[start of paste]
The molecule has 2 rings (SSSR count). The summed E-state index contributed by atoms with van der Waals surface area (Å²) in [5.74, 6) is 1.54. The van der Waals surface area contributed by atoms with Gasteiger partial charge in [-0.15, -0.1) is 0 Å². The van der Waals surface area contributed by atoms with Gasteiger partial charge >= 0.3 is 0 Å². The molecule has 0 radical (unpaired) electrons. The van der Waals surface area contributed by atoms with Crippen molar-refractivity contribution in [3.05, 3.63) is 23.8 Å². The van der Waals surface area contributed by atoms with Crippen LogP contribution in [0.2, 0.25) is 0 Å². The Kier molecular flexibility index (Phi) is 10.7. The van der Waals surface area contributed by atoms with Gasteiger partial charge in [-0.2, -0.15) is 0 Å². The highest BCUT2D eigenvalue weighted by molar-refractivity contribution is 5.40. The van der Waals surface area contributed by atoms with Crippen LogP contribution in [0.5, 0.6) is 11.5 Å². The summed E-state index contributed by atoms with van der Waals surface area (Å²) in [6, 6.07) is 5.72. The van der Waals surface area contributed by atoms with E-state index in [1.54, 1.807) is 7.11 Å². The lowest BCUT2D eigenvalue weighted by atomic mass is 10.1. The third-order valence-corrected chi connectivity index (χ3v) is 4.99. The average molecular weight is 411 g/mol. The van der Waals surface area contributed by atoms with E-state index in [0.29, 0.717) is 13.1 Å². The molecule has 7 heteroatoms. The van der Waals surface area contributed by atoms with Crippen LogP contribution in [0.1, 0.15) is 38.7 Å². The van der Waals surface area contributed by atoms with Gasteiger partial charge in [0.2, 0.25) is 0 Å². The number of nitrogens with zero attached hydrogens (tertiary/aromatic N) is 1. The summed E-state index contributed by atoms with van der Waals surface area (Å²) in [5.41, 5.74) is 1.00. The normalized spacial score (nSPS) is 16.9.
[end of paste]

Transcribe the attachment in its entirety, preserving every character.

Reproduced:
The molecule has 2 rings (SSSR count). The summed E-state index contributed by atoms with van der Waals surface area (Å²) in [5.74, 6) is 1.54. The van der Waals surface area contributed by atoms with Gasteiger partial charge in [-0.15, -0.1) is 0 Å². The van der Waals surface area contributed by atoms with Gasteiger partial charge >= 0.3 is 0 Å². The molecule has 0 radical (unpaired) electrons. The van der Waals surface area contributed by atoms with Crippen molar-refractivity contribution in [3.05, 3.63) is 23.8 Å². The van der Waals surface area contributed by atoms with Crippen LogP contribution in [0.2, 0.25) is 0 Å². The Kier molecular flexibility index (Phi) is 10.7. The van der Waals surface area contributed by atoms with Gasteiger partial charge in [-0.2, -0.15) is 0 Å². The highest BCUT2D eigenvalue weighted by molar-refractivity contribution is 5.40. The van der Waals surface area contributed by atoms with Crippen LogP contribution in [0.5, 0.6) is 11.5 Å². The summed E-state index contributed by atoms with van der Waals surface area (Å²) in [6, 6.07) is 5.72. The van der Waals surface area contributed by atoms with E-state index in [1.54, 1.807) is 7.11 Å². The lowest BCUT2D eigenvalue weighted by atomic mass is 10.1. The third-order valence-corrected chi connectivity index (χ3v) is 4.99. The average molecular weight is 411 g/mol. The van der Waals surface area contributed by atoms with E-state index in [0.29, 0.717) is 13.1 Å². The molecule has 7 heteroatoms. The van der Waals surface area contributed by atoms with Crippen LogP contribution in [0.1, 0.15) is 38.7 Å². The van der Waals surface area contributed by atoms with Gasteiger partial charge in [0.2, 0.25) is 0 Å². The number of nitrogens with zero attached hydrogens (tertiary/aromatic N) is 1. The summed E-state index contributed by atoms with van der Waals surface area (Å²) in [5.41, 5.74) is 1.00. The normalized spacial score (nSPS) is 16.9.